Today we’re handing over to Lauren, our favourite Canon Guru. Lauren’s been lucky enough to spend a good amount of time with the camera and has sent us some demo images.
We know Canon know how to make a really good camera, they boast a great range of dSLRs and, if you look carefully, you can STILL spot people running around with the compact G series Powershot’s as far back as the G7. Canon are the last of the big names to join the compact system camera market and I was keen to see what direction they would take it in.
Fairly innocent at first glance, it really does produce dSLR quality in a (depending on lens choice) jacket-pocketable, certainly handbag friendly, shell. The 18mp APS-C sized ‘Hybrid AF’ sensor will look familiar to those who’ve had a look at the EOS 650D. It produces the great colours we’re used to from the digital EOS system and excellent low-light performance.
The buttons are minimal, making it much less intimidating than a dSLR to those used compact cameras or mobile phones. As a dSLR user who’s used to buttons and dials, I was a little wary about using the EOS M in manual modes, but I needn’t have been. The touch screen is responsive and accurate and within a few minutes I was changing settings on the fly without giving it much thought. The layout is such that you can change the most important settings without having to use the touch screen if you don’t want to, I found using a combination of the screen and the dial on the back worked best for me. Without trying them side-by-side I can’t say for certain, but it SEEMED I was able to change settings as quickly as when I’m using my dSLR, which I was not expecting!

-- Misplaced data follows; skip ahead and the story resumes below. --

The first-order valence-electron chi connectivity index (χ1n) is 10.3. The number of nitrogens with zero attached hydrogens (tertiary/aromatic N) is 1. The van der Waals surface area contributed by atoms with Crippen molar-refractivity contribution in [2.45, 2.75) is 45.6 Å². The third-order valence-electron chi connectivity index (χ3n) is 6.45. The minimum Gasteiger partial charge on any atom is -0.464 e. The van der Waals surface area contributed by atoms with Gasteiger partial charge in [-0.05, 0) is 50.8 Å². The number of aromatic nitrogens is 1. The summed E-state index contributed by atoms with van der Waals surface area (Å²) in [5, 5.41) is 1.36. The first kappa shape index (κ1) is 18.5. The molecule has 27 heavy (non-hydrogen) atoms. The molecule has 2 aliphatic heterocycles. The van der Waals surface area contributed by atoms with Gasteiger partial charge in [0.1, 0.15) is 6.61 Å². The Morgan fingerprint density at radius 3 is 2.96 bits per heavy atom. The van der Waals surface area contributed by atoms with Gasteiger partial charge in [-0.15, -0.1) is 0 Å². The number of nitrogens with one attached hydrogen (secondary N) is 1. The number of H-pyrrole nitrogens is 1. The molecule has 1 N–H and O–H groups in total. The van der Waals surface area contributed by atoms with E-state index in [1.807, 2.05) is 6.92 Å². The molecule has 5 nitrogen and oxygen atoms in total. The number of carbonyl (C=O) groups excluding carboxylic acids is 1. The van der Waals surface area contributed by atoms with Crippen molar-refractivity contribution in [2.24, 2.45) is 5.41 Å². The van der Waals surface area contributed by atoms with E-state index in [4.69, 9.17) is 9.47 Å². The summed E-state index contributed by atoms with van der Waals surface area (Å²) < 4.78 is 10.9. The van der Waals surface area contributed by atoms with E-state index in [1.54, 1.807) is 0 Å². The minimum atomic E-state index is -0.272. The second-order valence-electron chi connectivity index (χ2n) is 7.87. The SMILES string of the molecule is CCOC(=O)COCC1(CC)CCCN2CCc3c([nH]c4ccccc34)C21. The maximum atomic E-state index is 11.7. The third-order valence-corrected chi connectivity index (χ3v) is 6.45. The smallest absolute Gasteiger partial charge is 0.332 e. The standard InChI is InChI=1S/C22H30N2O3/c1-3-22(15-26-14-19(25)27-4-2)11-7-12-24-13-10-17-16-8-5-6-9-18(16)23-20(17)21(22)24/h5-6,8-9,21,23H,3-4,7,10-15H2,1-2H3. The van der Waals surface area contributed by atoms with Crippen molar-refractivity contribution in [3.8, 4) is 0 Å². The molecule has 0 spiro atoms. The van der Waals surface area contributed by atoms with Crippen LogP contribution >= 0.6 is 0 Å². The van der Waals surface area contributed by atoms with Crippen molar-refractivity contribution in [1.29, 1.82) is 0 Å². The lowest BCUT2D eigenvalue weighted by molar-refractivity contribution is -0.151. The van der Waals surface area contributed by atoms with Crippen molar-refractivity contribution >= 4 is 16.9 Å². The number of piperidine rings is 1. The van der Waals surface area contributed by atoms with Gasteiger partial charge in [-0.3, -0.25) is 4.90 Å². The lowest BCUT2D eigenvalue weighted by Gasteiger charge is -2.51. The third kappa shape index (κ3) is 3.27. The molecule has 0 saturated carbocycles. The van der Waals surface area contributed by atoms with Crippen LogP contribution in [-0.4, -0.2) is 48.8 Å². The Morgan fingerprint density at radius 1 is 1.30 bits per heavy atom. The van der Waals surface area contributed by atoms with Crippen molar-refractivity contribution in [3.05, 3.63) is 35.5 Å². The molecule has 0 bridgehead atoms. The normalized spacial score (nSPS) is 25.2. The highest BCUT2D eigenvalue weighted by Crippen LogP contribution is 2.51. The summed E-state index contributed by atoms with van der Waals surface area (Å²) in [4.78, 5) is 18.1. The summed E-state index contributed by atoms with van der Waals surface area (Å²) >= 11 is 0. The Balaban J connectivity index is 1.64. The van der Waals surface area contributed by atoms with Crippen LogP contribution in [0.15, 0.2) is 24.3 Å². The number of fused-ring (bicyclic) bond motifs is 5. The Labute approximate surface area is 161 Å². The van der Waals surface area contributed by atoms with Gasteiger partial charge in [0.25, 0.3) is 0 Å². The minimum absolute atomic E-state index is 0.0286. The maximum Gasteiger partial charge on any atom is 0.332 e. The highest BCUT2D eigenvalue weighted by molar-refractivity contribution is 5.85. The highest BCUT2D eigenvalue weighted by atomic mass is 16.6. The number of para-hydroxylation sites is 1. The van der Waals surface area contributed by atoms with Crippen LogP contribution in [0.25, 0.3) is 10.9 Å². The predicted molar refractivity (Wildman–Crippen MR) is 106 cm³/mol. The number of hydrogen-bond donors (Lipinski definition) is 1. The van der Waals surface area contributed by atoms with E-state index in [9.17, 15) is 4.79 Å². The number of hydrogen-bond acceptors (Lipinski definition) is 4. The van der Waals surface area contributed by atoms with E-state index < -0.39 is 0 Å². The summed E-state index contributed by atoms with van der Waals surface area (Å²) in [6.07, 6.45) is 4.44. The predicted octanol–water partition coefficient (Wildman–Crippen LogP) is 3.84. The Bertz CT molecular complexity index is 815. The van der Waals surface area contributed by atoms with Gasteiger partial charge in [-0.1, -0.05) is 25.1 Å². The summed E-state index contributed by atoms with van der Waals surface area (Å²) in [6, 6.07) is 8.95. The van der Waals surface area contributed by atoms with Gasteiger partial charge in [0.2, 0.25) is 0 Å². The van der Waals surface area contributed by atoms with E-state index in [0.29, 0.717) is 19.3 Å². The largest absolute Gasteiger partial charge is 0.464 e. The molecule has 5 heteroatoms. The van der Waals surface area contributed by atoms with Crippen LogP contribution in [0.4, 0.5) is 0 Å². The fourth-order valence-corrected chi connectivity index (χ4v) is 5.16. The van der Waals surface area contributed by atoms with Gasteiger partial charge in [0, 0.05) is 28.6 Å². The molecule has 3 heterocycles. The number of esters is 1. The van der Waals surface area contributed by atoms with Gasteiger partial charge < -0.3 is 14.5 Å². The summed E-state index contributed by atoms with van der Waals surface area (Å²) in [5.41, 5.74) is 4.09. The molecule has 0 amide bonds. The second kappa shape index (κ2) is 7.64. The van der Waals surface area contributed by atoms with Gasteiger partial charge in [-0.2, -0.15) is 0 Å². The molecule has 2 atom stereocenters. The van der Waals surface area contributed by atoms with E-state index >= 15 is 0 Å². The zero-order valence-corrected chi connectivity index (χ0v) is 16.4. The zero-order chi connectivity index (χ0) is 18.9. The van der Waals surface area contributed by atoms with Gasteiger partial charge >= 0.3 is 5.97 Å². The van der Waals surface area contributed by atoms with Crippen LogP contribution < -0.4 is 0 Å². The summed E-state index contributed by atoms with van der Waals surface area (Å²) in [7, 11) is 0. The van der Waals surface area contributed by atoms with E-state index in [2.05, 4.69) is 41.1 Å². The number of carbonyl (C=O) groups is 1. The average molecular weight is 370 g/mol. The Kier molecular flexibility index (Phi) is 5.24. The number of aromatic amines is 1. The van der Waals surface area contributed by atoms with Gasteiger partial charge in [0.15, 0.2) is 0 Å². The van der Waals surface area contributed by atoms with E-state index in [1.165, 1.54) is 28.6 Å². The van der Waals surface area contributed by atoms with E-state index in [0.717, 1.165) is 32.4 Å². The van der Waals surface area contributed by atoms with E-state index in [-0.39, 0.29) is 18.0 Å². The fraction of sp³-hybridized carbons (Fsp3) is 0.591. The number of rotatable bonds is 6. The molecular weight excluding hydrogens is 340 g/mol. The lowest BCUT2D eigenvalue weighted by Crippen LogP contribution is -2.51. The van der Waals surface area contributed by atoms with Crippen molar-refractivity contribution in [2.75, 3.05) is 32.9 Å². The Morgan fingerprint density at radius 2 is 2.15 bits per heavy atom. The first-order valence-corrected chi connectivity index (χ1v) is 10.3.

It’s small and light but reassuringly well built, the EF-M 18-55mm is a particularly lovely kit lens, though I have to say I’m smitten with the EF-M 22mm f/2.0. Although these are the only dedicated EF-M mount lenses available so far, the EF/EF-S mount adaptor means you can utilize the full line up of current EF and EF-S lenses as well. Both EF-M lenses sport the STM stepping motor providing fast and accurate focusing for stills and smooth focusing during video. I found the ‘Touch Shutter’ feature the easiest and quickest way to take a picture with the focus exactly where I wanted it, especially for off-center subjects.
In short, I like it a lot. If I wasn’t feeling like lugging the dSLR kit out, this is definitely the camera I’d want to chuck in the bag for general snaps. I’d feel safe in the knowledge that I wouldn’t be disappointed by the quality and the pictures would likely be indistinguishable from those taken with my dSLR sporting a similar lens. If you’d asked my opinion on CSCs a few weeks ago I would have said I’d always rather have a dSLR with me, but this little camera has actually changed my mind. Well played Canon!